Dreams create the link between our subconscious and conscious mind and can affect our emotions and thoughts after waking up.

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Alec baker/unsplash Atacamas desert. Chile, S.A.

We spend a third of our lives sleeping. There are four stages in sleep: deep, light, waking and REM, meaning rapid eye movement or the dream state. REM happens around 20 to 25 percent of a normal, 7 to 8 hour sleep period and goes through 3 to 5 cycles each night. Each REM episode becomes longer as the night progresses, with around a 90 minute total before waking.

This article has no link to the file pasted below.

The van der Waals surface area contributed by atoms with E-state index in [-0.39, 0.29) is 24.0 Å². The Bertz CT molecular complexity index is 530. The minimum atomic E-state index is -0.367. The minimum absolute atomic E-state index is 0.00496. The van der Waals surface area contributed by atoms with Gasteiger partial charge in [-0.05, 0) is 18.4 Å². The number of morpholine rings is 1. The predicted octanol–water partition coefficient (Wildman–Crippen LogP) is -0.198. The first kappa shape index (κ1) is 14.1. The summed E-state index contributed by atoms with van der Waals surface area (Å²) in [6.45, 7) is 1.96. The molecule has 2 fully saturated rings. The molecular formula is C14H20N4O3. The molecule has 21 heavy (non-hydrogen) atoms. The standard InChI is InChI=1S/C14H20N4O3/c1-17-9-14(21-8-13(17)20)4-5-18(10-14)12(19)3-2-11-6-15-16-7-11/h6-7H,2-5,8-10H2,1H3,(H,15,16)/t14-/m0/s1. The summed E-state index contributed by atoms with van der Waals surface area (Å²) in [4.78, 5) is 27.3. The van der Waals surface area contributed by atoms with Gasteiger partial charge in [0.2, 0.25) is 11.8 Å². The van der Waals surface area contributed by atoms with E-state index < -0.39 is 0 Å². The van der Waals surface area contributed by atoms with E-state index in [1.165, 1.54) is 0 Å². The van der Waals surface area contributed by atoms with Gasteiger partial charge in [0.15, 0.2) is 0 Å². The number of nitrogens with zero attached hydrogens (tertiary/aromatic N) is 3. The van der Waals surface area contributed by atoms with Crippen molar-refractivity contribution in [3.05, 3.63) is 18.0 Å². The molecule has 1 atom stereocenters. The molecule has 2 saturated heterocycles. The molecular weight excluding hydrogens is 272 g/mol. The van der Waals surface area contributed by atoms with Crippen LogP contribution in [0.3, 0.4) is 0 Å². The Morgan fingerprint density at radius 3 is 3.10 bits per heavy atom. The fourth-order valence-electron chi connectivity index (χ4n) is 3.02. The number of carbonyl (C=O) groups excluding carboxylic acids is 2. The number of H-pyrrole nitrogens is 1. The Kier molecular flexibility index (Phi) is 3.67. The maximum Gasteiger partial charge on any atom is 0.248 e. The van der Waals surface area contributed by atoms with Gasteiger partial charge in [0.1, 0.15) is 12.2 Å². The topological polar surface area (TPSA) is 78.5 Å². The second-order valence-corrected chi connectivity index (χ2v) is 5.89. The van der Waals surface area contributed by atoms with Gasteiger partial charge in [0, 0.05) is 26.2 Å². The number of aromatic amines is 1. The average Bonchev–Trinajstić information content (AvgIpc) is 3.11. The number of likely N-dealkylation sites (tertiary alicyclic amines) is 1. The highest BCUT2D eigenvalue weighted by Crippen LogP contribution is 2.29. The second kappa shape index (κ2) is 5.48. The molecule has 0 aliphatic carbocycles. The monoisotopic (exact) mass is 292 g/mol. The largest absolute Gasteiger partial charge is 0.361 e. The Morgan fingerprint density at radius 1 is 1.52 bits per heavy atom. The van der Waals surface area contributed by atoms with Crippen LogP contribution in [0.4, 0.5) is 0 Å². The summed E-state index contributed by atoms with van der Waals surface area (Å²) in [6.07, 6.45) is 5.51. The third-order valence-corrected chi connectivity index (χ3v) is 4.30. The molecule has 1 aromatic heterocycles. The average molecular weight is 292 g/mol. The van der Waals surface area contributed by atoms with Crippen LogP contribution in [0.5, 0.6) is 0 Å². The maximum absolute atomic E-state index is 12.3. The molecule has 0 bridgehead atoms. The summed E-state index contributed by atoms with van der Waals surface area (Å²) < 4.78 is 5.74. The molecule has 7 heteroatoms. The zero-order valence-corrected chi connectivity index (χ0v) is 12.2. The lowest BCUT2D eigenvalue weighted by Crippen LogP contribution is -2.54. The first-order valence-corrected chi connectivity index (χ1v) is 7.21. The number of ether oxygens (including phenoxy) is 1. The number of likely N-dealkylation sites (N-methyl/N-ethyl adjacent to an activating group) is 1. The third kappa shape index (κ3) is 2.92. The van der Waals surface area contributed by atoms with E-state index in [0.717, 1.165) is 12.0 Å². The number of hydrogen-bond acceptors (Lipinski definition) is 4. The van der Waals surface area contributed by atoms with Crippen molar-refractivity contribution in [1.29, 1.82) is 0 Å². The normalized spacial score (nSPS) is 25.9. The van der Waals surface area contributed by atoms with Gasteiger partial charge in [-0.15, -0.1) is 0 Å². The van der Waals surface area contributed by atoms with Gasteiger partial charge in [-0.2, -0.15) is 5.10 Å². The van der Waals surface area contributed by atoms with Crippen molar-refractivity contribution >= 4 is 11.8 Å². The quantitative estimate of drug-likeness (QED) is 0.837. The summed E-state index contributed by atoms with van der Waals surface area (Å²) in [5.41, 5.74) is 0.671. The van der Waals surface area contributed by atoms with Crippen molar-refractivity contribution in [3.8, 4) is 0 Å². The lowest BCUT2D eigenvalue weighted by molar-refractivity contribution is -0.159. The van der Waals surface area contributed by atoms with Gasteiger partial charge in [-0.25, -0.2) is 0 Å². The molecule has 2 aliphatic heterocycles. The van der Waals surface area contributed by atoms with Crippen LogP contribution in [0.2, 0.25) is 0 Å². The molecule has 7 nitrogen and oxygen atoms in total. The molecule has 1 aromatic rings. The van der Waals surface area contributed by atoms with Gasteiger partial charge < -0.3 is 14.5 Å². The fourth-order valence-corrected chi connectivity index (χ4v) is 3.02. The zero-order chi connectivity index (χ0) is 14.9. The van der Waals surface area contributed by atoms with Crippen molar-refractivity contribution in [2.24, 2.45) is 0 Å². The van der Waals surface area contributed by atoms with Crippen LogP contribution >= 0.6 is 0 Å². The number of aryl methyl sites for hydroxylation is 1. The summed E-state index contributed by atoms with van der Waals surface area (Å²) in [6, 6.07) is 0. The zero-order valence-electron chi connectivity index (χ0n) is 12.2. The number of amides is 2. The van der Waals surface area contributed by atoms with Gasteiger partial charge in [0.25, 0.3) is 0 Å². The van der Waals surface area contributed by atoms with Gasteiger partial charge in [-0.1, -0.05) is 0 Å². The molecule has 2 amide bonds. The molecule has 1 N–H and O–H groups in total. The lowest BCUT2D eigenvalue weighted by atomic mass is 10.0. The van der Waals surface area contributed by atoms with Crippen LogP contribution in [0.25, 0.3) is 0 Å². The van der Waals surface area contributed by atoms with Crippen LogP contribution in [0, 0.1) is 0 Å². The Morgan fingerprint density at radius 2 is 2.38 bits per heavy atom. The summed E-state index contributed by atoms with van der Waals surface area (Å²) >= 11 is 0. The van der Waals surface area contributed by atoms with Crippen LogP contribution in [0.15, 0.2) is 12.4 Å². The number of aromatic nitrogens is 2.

Deep sleep is a physically restorative state when our muscles repair and cells regenerate. This state precedes REM and during it, our heart and respiratory rate decreases.

When we enter dreaming REM, our heart rate and blood pressure rise to a semi awake level. Respiratory rate speeds up and can become erratic, according to our dream’s content. Our brain consumes more oxygen and it’s activity increases to an almost awake level. This state is when new learnings from our day are committed to memory. It’s also when we are most likely to retain information or messages from dreams and bring them to a conscious, awake plane. …


Rebecca Romanelli

Constantly curious life long learner. Dedicated to an open mind and the joy of nature.

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